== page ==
Some 38,000 Burundians live in the Mtabila refugee camp in the Kigoma Region. It is the last remaining of a half-dozen such sites for Burundians who have fled civil conflicts since the early 1970s. At the height of the latest such conflict, in 2002, there were over half a million Burundian refugees in Tanzania.
In recent interviews, Mtabila residents described the atmosphere in the camp as tense and uncertain. Members of the Tanzanian National Service, which plans to take over the camp, have already moved in to parts of the facility, adding to the already fraught environment.
“I don’t know what will happen or where I will go because we do not want to go back to Burundi,” said Charles Ndacayisaba, 23. “Every weekend now some people are sneaking out and boarding buses to go other countries, usually Mozambique.”
Mtabila’s residents have seen several departure deadlines come and go. But the new order that they leave by 31 December follows a 1 August announcement that, on the basis of screening interviews conducted with the participation of the UN Refugee Agency (UNHCR), only 2,715 of them were still entitled to refugee status. An appeals process is ongoing for some of the refugees.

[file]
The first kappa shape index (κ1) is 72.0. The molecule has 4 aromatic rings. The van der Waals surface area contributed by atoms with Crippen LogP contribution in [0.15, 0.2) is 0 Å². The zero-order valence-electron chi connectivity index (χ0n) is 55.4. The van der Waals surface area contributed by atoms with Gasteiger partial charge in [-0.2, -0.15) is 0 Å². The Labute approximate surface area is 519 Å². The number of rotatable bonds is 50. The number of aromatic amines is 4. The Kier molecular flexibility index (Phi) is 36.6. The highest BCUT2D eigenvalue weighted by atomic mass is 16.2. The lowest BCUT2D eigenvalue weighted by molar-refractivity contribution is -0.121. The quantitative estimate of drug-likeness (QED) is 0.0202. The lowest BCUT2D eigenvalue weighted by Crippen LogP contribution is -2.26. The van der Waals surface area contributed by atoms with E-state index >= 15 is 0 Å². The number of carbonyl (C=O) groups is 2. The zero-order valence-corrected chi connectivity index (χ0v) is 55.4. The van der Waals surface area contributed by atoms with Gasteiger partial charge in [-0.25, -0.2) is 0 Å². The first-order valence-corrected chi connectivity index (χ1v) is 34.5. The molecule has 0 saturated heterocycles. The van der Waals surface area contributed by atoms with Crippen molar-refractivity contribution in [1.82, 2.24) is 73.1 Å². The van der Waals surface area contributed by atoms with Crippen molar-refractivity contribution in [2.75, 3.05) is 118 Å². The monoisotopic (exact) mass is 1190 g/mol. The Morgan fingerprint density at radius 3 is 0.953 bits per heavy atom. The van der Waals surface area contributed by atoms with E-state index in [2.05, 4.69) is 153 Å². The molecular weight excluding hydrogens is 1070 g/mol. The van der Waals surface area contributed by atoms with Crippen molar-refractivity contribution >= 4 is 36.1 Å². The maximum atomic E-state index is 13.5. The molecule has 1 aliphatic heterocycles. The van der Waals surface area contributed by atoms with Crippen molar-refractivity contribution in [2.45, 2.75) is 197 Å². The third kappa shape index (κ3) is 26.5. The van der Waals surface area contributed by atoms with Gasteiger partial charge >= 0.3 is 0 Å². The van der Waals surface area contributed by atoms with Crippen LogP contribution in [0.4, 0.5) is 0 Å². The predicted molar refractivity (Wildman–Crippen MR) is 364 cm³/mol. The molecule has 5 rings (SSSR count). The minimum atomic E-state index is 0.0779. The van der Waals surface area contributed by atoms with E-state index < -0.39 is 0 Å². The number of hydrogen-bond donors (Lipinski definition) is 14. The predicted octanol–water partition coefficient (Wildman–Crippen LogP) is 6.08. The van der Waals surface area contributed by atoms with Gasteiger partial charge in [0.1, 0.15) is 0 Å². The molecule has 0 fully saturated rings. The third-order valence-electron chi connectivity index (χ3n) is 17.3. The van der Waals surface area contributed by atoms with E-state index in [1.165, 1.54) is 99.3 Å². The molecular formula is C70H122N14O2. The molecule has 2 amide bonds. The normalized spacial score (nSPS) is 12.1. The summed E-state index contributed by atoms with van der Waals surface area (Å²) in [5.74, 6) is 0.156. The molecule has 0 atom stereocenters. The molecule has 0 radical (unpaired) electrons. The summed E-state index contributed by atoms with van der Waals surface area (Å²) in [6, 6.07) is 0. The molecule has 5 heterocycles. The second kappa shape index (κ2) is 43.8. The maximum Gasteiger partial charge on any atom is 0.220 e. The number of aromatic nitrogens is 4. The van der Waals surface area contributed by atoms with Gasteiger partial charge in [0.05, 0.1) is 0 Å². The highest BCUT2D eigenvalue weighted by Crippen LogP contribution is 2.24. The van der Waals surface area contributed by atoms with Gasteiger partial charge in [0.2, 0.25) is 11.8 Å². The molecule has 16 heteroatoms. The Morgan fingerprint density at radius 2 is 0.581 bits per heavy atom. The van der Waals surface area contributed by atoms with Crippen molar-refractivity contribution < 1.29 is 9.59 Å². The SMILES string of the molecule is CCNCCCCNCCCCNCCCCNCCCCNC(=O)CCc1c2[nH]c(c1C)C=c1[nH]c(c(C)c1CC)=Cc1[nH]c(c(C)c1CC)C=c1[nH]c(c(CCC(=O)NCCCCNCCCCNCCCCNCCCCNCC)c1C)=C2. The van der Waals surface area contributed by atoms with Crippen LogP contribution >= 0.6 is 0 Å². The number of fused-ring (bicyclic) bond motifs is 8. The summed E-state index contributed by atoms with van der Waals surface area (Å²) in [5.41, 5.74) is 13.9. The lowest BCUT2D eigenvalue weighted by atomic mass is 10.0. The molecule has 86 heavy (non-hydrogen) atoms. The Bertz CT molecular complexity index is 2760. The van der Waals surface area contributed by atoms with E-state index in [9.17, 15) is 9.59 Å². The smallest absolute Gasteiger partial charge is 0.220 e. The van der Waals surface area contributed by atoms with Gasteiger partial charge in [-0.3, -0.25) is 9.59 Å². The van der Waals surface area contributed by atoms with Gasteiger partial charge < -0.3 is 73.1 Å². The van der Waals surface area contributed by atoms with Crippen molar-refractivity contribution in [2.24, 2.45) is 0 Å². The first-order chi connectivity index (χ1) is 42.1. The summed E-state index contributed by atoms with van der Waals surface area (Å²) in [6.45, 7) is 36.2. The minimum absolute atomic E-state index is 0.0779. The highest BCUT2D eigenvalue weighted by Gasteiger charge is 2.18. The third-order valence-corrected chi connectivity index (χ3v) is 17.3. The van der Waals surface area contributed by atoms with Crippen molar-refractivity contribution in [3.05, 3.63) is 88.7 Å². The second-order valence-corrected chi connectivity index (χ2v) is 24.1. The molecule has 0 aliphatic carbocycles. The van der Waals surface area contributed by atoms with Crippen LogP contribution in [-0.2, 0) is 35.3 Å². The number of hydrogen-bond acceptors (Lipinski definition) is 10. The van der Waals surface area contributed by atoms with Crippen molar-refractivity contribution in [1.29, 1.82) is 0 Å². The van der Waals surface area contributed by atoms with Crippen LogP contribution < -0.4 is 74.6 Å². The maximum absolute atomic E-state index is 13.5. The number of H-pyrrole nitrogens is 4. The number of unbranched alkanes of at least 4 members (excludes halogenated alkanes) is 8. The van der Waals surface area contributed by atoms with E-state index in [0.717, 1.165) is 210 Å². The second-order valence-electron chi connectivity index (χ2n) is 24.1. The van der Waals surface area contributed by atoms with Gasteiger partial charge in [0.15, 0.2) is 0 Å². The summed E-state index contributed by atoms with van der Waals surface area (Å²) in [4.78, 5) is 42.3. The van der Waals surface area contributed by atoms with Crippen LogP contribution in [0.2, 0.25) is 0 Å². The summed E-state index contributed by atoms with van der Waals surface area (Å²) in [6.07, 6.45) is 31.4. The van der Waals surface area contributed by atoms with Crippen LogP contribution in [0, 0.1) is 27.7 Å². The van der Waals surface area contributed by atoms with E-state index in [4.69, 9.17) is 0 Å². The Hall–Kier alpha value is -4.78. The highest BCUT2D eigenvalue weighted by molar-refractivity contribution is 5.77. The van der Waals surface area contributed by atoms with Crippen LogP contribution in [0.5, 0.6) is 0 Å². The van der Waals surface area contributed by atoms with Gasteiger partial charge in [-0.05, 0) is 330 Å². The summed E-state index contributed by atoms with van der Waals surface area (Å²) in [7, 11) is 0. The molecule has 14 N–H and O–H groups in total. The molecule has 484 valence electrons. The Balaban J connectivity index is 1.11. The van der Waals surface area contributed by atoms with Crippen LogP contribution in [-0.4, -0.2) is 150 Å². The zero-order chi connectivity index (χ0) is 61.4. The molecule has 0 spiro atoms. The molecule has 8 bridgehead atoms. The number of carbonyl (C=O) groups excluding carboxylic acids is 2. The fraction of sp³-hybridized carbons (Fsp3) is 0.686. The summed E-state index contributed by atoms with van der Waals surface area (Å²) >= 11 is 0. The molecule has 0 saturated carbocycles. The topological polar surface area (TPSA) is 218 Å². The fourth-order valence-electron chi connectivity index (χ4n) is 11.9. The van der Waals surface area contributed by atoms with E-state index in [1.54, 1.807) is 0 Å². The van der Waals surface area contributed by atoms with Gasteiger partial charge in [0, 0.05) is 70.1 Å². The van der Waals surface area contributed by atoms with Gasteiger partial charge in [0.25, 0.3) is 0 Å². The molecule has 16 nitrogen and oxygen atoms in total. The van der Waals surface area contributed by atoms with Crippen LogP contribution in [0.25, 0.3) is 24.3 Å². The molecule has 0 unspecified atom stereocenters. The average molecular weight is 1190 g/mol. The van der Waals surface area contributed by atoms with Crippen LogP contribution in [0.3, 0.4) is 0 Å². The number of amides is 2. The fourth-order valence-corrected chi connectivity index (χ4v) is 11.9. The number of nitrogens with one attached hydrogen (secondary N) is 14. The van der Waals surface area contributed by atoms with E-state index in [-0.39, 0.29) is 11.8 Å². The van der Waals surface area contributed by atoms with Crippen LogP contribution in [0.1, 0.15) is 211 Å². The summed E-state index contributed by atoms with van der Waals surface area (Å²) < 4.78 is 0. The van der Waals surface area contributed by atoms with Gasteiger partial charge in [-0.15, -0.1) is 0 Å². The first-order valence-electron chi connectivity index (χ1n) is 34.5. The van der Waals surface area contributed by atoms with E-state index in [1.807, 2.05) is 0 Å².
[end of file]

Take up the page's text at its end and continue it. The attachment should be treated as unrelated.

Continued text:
This announcement formalized a ruling earlier this year that most of the refugees were no longer in need of international protection.
A few weeks before the refugee status was officially revoked, commerce in Mtabila was prohibited, and markets and shops there destroyed. Recent months have also seen an increased presence of police and military personnel, further restricting movement in and out of the camp.
Pressure on the refugees has also come from unrelated developments. A shortfall in donations forced the World Food Programme to halve its rations in June and July. (Full rations were restored in mid-August).
Around 160,000 of the refugees who poured in from Burundi in 1973 have been naturalized. Many thousands were voluntarily repatriated in the wake of a 2006 peace agreement in Burundi.
More recently, however, despite a reintegration assistance packages offered by UNHCR - a cash grant, 6 months of food rations, as well as health, education and shelter support - only a few hundred Burundians returned from Tanzania in 2011, and the number of returnees dwindled even further in 2012.
Those remaining in Mtabila after a grace period expires at the end of the year will be subject to Tanzania’s immigration laws and procedures, which could entail deportation.
This has prompted alarm among advocacy groups such as the International Refugee Rights Initiative (IRRI) and Rema Ministries.
“Although the Government of Tanzania can lawfully withdraw refugee status, it is absolutely critical that the process of withdrawal and return, which is already underway, is conducted according to the basic requirements of Tanzanian administrative law and human rights,” the two organizations said in a detailed “urgent briefing” released on 10 August.
Photo: Judith Basutama/IRIN
|Burundi returnees from Tanzania (file photo): Thousands of refugees from Burundi in Tanzania were voluntarily repatriated after a 2006 peace agreement|